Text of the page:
Dr Paul Offit, director of the Vaccine Education Center and professor of paediatrics at Children's Hospital of Philadelphia warns that receiving only one dose of the two-dose vaccine could eventually drive the virus to mutate away from the vaccine and render it less effective.

When it came to the vaccine distribution plan, West Virginia officials decided to take matters into their own hands. Rather than follow the federal plan that partnered with Walgreens and CVS, they set their own strategy, focused on distributing through local independently owned pharmacies and about 200 long-term care facilities. 

"Why? Right now, you have a group of people who are fearful of leaving their house. They're fearful of going into crowds, and they're also fearful about getting vaccinated." Thompson says.

"So you have to get them into a small group where they feel they can ask their questions, it's somebody they trust, and they don't have to go far from home. And by doing that in small clusters, you can also follow up with them and make sure they get the second vaccine dosage by the same manufacturer. And I think sometimes we forget that complexity."

"Let's be clear; I'm not against mega sites in their entirety. I just think that at this junction, they're probably not the optimal path. Later, when you are dealing with healthy people, when you start vaccinating people in their 30s, 40s and 50s maybe, then it may work. But at this point in time, you're dealing with a group of high-risk people and a limited supply."

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The Supply Chain Complexities of Vaccine Distribution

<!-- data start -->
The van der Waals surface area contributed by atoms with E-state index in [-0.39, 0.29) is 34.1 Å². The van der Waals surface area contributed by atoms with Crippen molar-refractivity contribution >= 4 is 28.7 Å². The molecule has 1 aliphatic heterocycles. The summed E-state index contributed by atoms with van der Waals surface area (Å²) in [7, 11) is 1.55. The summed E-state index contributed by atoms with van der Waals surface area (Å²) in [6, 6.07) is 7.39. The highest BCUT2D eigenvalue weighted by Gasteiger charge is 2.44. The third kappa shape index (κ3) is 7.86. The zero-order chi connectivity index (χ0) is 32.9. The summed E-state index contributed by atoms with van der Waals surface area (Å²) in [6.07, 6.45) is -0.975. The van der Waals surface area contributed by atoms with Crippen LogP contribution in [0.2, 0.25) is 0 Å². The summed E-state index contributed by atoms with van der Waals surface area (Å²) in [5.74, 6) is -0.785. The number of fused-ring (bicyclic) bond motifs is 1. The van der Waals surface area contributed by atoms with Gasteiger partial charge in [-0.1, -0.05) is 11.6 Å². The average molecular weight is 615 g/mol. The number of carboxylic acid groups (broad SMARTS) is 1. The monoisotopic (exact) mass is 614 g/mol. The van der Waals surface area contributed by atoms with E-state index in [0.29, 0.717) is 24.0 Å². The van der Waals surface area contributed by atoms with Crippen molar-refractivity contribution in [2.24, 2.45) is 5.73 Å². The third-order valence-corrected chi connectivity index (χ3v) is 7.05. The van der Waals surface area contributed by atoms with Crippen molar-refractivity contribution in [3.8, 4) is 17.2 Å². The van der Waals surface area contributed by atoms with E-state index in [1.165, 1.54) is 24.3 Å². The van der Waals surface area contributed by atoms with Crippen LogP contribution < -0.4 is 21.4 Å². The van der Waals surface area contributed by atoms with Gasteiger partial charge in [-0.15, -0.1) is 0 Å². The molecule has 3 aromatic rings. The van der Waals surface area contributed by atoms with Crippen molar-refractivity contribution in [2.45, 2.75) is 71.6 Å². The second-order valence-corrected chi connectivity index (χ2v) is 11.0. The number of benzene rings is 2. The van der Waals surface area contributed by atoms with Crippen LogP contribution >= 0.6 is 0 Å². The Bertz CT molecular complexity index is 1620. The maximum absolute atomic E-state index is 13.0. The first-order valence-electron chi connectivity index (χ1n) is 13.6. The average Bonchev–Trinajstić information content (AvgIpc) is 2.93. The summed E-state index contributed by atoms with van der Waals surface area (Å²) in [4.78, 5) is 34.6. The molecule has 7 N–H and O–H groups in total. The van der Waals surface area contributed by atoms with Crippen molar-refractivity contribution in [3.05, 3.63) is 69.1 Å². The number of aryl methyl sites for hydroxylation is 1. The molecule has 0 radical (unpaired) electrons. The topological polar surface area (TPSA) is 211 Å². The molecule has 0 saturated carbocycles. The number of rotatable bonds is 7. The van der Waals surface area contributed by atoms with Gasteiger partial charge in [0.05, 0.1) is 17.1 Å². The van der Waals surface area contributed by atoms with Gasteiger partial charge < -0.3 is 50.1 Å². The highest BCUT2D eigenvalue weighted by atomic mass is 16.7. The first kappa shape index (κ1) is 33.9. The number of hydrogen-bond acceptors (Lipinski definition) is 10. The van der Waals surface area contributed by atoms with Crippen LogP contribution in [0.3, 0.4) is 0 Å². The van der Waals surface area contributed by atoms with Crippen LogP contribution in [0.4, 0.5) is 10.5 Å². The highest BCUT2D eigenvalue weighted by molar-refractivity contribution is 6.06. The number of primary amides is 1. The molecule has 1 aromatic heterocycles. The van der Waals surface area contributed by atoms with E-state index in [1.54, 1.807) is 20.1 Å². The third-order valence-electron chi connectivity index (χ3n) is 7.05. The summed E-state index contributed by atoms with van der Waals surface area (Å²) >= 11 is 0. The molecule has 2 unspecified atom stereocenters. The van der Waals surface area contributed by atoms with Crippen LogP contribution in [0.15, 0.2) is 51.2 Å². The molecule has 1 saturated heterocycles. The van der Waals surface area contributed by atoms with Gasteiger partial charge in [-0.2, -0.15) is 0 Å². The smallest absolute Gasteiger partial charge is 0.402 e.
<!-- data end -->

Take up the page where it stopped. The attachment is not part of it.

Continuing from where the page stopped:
"The other thing if you look at it purely from a supply chain perspective, it's somewhat counterintuitive, setting up last-mile delivery, for example. The hardest thing in last-mile delivery is your routes and understanding the volume that you have to give. And when the shipments change every day, the human brain just isn't capable of making the necessary calculations. You have to have software technology. But if you can set up a static route, like your postman for example; he's just got his route, and it's easy to calculate exactly how many to drop off to him every day, and it becomes extremely efficient."

What Sylvie is describing is what is known as a pull system. The most easily recognisable of which is the cans on the grocery store shelf. Once only a certain number of cans remain a card signals the need to restock. The main differentiator between a pull system and push, its counterpart, is that instead of the supply chain pushing inventory up based on assumptions of what is needed, you draw, based on actual usage.

"I know I have 1200 locations in the state of Virginia. Each one of them needs 100 every day. I have a defined schedule. It's easy math. That same information then feeds requirements downwards to inform all other requirements. The fulfilment centre filling those trucks each day knows how many they need to ship and where. You can peel it back to know exactly how much you need to pull from stockpiles, from manufacturers." Sylvie explains.

"The problem with mega-sites is they introduce too much variability. Am I going to get 10,000 people today or 20,000 people? Am I going to run out at 9,000 and send 7,000 people home?" As those in supply chain well know, variability is a nemesis, compounds complexities and increases the likelihood of disruptions. 

Of course, with increased volume comes less control and increased waste, whether from damage or loss. "You're going to have stuff that's accidentally going to sit out, not through anybody's intentional behaviour. It's just the sheer size of the site is going to force you to end up with higher waste than what you would have if you were managing it in a smaller, more controlled setting."